The House On Mango Street By Sandra Cisneros Essay

1515 Words Dec 9th, 2015 null Page
In Sandra Cisneros’ The House on Mango Street, Cisneros’ captures “the image of the Chicana who needs to create her own path, not only within her culture and society, but also in Chicano fiction” (Martinez). This book is not like an ordinary novel, as it is “a loose-knit series of lyrical reflections, her (Esperanza’s) struggle with self identity and the search for self-respect amidst an alienating and often hostile world” (De Valdes). The men and women in Esperanza’s life play drastically different roles from each other, which tells the reader about Esperanza’s Mexican culture. Additionally, by the way women are depicted in The House on Mango Street, the reader can see that there are a great amount of expectations for Mexican women.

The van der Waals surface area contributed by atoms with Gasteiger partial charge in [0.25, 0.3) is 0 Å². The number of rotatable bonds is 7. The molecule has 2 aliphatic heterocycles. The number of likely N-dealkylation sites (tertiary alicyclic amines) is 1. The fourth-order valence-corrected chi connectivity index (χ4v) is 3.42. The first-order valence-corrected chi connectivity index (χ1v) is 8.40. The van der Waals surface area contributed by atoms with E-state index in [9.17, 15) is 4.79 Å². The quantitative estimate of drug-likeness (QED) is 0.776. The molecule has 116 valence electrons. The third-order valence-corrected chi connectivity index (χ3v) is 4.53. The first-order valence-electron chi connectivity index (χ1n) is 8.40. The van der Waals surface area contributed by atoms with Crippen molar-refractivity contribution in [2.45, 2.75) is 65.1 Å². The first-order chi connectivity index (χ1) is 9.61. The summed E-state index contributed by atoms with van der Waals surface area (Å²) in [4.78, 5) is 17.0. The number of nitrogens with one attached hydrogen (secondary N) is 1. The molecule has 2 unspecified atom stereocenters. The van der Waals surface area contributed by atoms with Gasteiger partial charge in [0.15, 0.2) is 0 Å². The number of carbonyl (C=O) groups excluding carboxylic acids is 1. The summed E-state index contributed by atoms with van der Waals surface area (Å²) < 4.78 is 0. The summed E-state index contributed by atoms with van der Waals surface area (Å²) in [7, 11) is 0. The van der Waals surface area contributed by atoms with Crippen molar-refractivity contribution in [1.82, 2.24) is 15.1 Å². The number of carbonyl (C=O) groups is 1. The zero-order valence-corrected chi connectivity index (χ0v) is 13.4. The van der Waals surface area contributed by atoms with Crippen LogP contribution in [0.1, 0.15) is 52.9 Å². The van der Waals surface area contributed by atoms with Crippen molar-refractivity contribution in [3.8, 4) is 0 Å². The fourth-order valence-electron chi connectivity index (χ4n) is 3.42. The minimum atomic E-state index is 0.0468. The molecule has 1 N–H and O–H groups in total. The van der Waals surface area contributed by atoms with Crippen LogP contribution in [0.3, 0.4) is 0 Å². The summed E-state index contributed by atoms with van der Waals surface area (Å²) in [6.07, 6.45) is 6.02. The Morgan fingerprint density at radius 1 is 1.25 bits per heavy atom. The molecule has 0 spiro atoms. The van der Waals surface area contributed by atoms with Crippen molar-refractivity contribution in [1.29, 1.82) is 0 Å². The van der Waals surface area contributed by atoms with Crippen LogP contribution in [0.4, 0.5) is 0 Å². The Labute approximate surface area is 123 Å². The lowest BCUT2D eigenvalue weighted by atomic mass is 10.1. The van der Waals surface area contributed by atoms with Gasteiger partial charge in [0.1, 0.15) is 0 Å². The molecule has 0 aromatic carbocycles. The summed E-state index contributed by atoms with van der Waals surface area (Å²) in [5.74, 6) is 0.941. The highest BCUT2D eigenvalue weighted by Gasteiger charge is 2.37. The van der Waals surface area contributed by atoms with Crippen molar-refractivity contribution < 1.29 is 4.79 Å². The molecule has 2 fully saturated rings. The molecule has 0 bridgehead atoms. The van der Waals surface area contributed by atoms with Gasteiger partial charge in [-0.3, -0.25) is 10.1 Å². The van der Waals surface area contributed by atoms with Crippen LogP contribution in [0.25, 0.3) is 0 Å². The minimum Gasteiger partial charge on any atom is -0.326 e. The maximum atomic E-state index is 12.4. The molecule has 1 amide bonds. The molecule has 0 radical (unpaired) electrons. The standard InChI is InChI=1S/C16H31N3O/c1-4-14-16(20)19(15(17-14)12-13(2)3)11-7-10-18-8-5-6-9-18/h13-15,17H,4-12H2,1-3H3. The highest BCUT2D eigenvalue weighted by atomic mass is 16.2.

Esperanza “is a young girl surrounded by examples of abused, defeated, worn-out women” (De Valdes). On Mango street, most of the women experience a lack of freedom, compared to their husbands who are free to do whatever they please. Women are commonly left to “stare out of windows, locked indoors waiting for their spouses to return or for something to happen” (Martinez). This abusive treatment of women seems to be passed down from generation to generation as well as the belief that contemporary women should follow in the steps of their ancestors and suffer in silence. Esperanza’s own great-grandmother “looked out the window her whole life, the way so many women sit their sadness on their elbow” (Cisneros 11). For that reason, almost…

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